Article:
Posts Tagged 'Arctic'

The Arctic picoeukaryote Micromonas pusilla benefits synergistically from warming and ocean acidification (update)

In the Arctic Ocean, climate change effects such as warming and ocean acidification (OA) are manifesting faster than in other regions. Yet, we are lacking a mechanistic understanding of the interactive effects of these drivers on Arctic primary producers. In the current study, one of the most abundant species of the Arctic Ocean, the prasinophyte Micromonas pusilla, was exposed to a range of different pCO2 levels at two temperatures representing realistic current and future scenarios for nutrient-replete conditions. We observed that warming and OA synergistically increased growth rates at intermediate to high pCO2 levels. Furthermore, elevated temperatures shifted the pCO2 optimum of biomass production to higher levels. Based on changes in cellular composition and photophysiology, we hypothesise that the observed synergies can be explained by beneficial effects of warming on carbon fixation in combination with facilitated carbon acquisition under OA. Our findings help to understand the higher abundances of picoeukaryotes such as M. pusilla under OA, as has been observed in many mesocosm studies.

Continue reading ‘The Arctic picoeukaryote Micromonas pusilla benefits synergistically from warming and ocean acidification (update)’

Geographical CO2 sensitivity of phytoplankton correlates with ocean buffer capacity

Accumulation of anthropogenic CO2 is significantly altering ocean chemistry. A range of biological impacts resulting from this oceanic CO2 accumulation are emerging, however, the mechanisms responsible for observed differential susceptibility between organisms and across environmental settings remain obscure. A primary consequence of increased oceanic CO2 uptake is a decrease in the carbonate system buffer capacity, which characterizes the system’s chemical resilience to changes in CO2, generating the potential for enhanced variability in pCO2 and the concentration of carbonate [urn:x-wiley:13541013:media:gcb14324:gcb14324-math-0001], bicarbonate [urn:x-wiley:13541013:media:gcb14324:gcb14324-math-0002], and protons [H+] in the future ocean. We conducted a meta‐analysis of 17 shipboard manipulation experiments performed across three distinct geographical regions that encompassed a wide range of environmental conditions from European temperate seas to Arctic and Southern oceans. These data demonstrated a correlation between the magnitude of natural phytoplankton community biological responses to short‐term CO2 changes and variability in the local buffer capacity across ocean basin scales. Specifically, short‐term suppression of small phytoplankton (<10 μm) net growth rates were consistently observed under enhanced pCO2within experiments performed in regions with higher ambient buffer capacity. The results further highlight the relevance of phytoplankton cell size for the impacts of enhanced pCO2 in both the modern and future ocean. Specifically, cell size‐related acclimation and adaptation to regional environmental variability, as characterized by buffer capacity, likely influences interactions between primary producers and carbonate chemistry over a range of spatio‐temporal scales.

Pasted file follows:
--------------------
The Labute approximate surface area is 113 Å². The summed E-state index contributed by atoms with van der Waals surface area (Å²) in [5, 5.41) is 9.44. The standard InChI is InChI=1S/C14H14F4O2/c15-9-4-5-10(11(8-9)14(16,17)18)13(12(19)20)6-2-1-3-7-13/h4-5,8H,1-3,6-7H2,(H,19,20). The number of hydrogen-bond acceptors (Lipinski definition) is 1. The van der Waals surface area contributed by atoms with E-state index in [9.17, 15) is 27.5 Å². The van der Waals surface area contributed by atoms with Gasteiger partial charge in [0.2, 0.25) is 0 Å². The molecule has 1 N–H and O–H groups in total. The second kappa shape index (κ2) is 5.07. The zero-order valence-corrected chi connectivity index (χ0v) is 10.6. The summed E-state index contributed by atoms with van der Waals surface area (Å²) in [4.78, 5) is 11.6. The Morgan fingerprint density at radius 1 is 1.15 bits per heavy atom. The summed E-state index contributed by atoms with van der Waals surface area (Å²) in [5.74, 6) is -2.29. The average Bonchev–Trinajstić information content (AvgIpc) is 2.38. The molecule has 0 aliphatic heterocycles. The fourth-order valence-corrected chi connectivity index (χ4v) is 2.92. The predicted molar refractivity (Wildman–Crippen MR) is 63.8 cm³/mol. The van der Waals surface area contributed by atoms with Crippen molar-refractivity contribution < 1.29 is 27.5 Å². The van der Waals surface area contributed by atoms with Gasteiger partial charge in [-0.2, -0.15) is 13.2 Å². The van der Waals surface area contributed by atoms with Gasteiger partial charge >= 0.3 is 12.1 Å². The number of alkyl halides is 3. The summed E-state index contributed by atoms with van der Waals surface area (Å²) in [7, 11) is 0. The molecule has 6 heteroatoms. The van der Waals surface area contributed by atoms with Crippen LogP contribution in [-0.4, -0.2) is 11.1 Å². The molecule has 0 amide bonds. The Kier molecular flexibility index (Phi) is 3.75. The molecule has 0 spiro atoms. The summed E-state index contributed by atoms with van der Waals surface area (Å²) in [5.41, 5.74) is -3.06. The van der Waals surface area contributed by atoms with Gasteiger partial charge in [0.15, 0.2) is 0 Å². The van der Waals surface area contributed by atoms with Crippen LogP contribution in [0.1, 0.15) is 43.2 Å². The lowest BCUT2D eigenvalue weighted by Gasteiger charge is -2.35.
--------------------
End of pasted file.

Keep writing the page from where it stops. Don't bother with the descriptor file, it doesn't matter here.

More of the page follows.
Continue reading ‘Geographical CO2 sensitivity of phytoplankton correlates with ocean buffer capacity’

Effects of high pCO2 on the northern krill Thysanoessa inermis in relation to carbonate chemistry of its collection area, Rijpfjorden

Polar oceans are predicted to be the first marine environments affected by ocean acidification (OA). Thysanoessa inermis is one of the most abundant krill species in northern waters of the Atlantic and a key species in the food web of this ecosystem. Yet, we know very little about potential OA effects on this species. We studied the effects of elevated pCO2 on T. inermis in a laboratory experiment by exposing individuals for 11 weeks to low and high pCO2 (450 and 1200 µatm, respectively, n = 12 per pCO2 treatment). Survival, growth, and moulting frequency was monitored during the experiment, and feeding and oxygen consumption rates (n = 3–5 per pCO2 treatment) were measured at the end of the experiment. No significant effects of high pCO2 on survival, growth, moulting, oxygen consumption, and feeding rate were observed, indicating that T. inermis is tolerant to predicted high OA levels. We also explored physical and chemical properties of waters near the collection area of krill, Rijpfjorden (Svalbard 80° North) during the polar summer (July–August). In situ measurements showed large temperature and salinity gradients from surface to bottom and pCO2 and pH ranged, respectively, 161–417 µatm and 7.99–8.37. Even though substantial spatial variability in pCO2 could be observed, krill in this area is not confronted yet with the investigated high pCO2 levels.